How to block LAN traffic from going into WAN network, allowing gateway



  • I have a good understand on this WAN/LAN set up – but I still do not understand Firewalls and VLANs.

    Here is what I have --  a cable modem going into a Tomato router. Router into a switch, then a long cable to the basement into a 24 port switch.

    From the Gigabit switch, I have it going to NIC#2 with vSphere.

    pfSense side --

    For WAN, I have a vSphere 'virtual' switch connecting to the physical NIC #2.
    For LAN, I have it going to another Virtual switch (separate from other) which hosts my VM.
    I need that VM completely isolated from my home LAN x.x.254.x  - 255.255.255.0 network.

    pfSense is using a WAN static IP address in the home LAN network.
    LAN is on the same subnet, but at a different network IP.

    It works -- everything is perfect.
    I can ping anyone, both networks, and in LAN.

    I do not want to be able to do that. I want the VM (in pfSense LAN) to have access to the WAN gateway ONLY, which is on the home LAN network. I want everything else -- such as VM to home LAN PCs -- blocked. From the 1.1 network to 254 network should be restricted, unless it is to the source of 254.x (gateway).

    I do not want him to be able to ping my laptop from the pfSense LAN to WAN.

    So, really, behind the pfSense LAN -- I want those devices to NOT be able to ping anything outside of it's WAN (which is my home LAN) except gateway (which is in my home LAN).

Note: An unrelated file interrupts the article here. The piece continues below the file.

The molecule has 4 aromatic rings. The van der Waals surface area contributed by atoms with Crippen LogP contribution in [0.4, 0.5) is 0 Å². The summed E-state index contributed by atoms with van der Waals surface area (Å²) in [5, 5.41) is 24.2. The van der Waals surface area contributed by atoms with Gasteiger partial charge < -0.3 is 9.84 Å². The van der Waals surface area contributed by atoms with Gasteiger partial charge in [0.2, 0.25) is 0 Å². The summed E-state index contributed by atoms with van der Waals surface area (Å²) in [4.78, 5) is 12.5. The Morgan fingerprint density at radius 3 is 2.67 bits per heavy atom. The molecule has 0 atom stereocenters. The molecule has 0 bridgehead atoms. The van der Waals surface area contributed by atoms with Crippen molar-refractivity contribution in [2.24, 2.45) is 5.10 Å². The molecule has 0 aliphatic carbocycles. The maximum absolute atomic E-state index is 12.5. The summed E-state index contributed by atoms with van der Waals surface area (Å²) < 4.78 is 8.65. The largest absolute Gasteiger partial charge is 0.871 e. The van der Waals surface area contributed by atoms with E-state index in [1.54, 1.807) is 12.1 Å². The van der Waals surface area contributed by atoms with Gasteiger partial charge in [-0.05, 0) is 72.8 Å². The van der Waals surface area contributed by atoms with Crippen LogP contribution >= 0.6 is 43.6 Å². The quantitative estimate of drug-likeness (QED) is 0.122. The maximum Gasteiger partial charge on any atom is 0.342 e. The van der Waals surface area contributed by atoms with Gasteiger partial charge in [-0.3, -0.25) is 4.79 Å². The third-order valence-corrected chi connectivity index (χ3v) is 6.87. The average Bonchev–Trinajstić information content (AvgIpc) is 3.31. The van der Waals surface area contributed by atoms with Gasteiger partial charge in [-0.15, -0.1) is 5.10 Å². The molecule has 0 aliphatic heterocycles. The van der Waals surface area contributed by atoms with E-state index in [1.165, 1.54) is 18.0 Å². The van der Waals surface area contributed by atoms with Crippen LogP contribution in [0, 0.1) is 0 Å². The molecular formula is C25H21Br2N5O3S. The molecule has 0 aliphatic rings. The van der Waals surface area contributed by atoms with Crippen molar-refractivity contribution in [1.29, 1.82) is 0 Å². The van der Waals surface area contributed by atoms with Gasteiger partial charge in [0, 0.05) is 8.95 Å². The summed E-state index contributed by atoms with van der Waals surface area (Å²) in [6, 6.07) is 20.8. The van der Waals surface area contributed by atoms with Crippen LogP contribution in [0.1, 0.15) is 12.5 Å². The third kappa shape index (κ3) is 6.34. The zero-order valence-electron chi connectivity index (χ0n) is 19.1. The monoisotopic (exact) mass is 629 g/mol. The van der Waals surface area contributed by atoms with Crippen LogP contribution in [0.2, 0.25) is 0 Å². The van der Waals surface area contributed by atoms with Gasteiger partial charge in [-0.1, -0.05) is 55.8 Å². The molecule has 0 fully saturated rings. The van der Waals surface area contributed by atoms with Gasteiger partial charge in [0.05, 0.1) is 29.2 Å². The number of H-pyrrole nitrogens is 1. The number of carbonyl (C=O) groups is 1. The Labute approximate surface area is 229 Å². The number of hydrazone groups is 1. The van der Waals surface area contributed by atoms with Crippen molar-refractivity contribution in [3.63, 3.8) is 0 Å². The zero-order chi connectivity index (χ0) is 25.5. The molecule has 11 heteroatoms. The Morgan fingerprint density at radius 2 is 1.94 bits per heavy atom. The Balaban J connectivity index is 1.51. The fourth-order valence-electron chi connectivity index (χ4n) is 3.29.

So I know it would be a 'not' rule. So block everything -- but 'NOT' 'gateway.IP.address.here'.

    Is this correct?

    Funny thing is - I can never ping a machine from my home LAN to the pfSense LAN VM -- but from the pfSense LAN VM I can ping to my laptop which is on my home LAN.
    I have no rules set, and Windows firewall is off.

    That is exactly what I want to be able to do but opposite. I don't want to be able to ping my home LAN laptop from the pfSense LAN VM.


  • Netgate

    I trust you also want to be able to get to all internet IPs, too.

    On your pfSense LAN interface do this:

    Pass any source LAN net dest your_gateway_address any
    Reject any source LAN net dest your_home_net any
    Pass any source LAN Net dest any any


  • Netgate

    @rowebil:

    Funny thing is - I can never ping a machine from my home LAN to the pfSense LAN VM – but from the pfSense LAN VM I can ping to my laptop which is on my home LAN.
    I have no rules set, and Windows firewall is off.

    That is because your home network looks like the WAN to pfSense.  There are no pass rules in from WAN by default.



  • So what do you mean for dest your_Getway_Address any?

    I have pass through WAN - any protocol - source is LAN net – and now destination? Single host being my gateway address, OR 'any' destination. Also, is this a LAN rule or WAN? WAN right?

    Pass any source LAN Net dest any any